Recognizing the signs of stress that can trigger a violent outburst, such as hostility toward co-workers, physical signs of exhaustion and taking more days off than usual, is a good first step to avoid workplace violence. So are offering formal employee assistance programs to help employees with stress management or to work through emotional issues. But these programs may not be enough since they are dependent on someone noticing a change in behavior or an employee asking for help.

These elements, and employee wellness programs in general, are usually ineffective over the longer term in identifying and preventing possible health issues that could impact an employee’s emotional wellbeing. In fact, over 90% of companies, and most government entities, offer some form of wellness programs for their employees.

But most of these initiatives, while well intentioned, fall short of the goal of producing long-term benefits. Instead, the initial groundswell of enthusiasm for the programs tend to wane after a few weeks or months with both employers and employees left feeling frustrated, discouraged and wondering what went wrong. Even worse, any physical and/or emotional health benefits gained are quickly reversed and may, in fact, even go into decline, leaving people even less healthy than they were before. This can leave workers even more stressed or anxious than they were before.

For employee wellness programs to have a lasting impact on employees, and have a higher probability of success in reducing the consequences of mental and physical health issues in the workplace, they need to include a personalized, ongoing educational component. Most programs today focus on short-term actions that produce quick results but do very little, if anything, to create the attitude and behavior changes that result in long-term benefits.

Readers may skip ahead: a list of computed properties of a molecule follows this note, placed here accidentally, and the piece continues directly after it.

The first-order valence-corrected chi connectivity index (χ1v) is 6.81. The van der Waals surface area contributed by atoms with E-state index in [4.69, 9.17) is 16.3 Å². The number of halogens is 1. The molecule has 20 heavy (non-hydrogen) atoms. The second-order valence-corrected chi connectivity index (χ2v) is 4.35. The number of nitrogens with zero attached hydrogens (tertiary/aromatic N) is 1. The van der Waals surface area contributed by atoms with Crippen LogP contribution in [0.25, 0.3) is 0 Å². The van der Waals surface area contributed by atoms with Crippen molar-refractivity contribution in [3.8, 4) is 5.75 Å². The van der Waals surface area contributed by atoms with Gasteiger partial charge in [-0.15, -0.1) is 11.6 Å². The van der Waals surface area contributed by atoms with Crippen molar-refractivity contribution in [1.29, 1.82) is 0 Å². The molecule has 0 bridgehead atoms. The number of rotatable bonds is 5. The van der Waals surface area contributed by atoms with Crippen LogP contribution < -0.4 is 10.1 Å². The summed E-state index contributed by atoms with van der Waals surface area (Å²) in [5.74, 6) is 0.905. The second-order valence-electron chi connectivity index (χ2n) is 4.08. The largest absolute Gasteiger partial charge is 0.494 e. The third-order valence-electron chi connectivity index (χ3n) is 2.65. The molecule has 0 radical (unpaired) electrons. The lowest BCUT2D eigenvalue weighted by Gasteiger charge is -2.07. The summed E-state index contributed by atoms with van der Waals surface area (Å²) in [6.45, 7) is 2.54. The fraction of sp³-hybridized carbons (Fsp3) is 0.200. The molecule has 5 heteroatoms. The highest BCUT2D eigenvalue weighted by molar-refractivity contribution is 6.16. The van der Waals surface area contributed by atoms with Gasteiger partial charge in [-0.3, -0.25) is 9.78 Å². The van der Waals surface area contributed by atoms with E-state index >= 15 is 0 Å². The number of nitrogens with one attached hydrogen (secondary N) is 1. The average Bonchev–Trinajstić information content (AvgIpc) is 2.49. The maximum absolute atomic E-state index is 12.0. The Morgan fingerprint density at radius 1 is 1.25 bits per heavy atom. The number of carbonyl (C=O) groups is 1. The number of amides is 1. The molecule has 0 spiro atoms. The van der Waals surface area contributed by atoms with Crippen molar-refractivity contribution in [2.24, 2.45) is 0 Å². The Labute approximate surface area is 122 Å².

Only education which is not focused on immediate gratification or “quick hits” can do this. This education needs to give employees important and relevant health information in a way they will understand, that addresses their personal needs and that they can readily apply in their daily lives. A key element of this education is helping employees know what is going on with their bodies through comprehensive testing. This could include nutritional, stress level, genomics and other key metrics. Armed with this information, companies can then help their employees not only get healthier physically and emotionally, but also take proactive steps so they can stay healthy.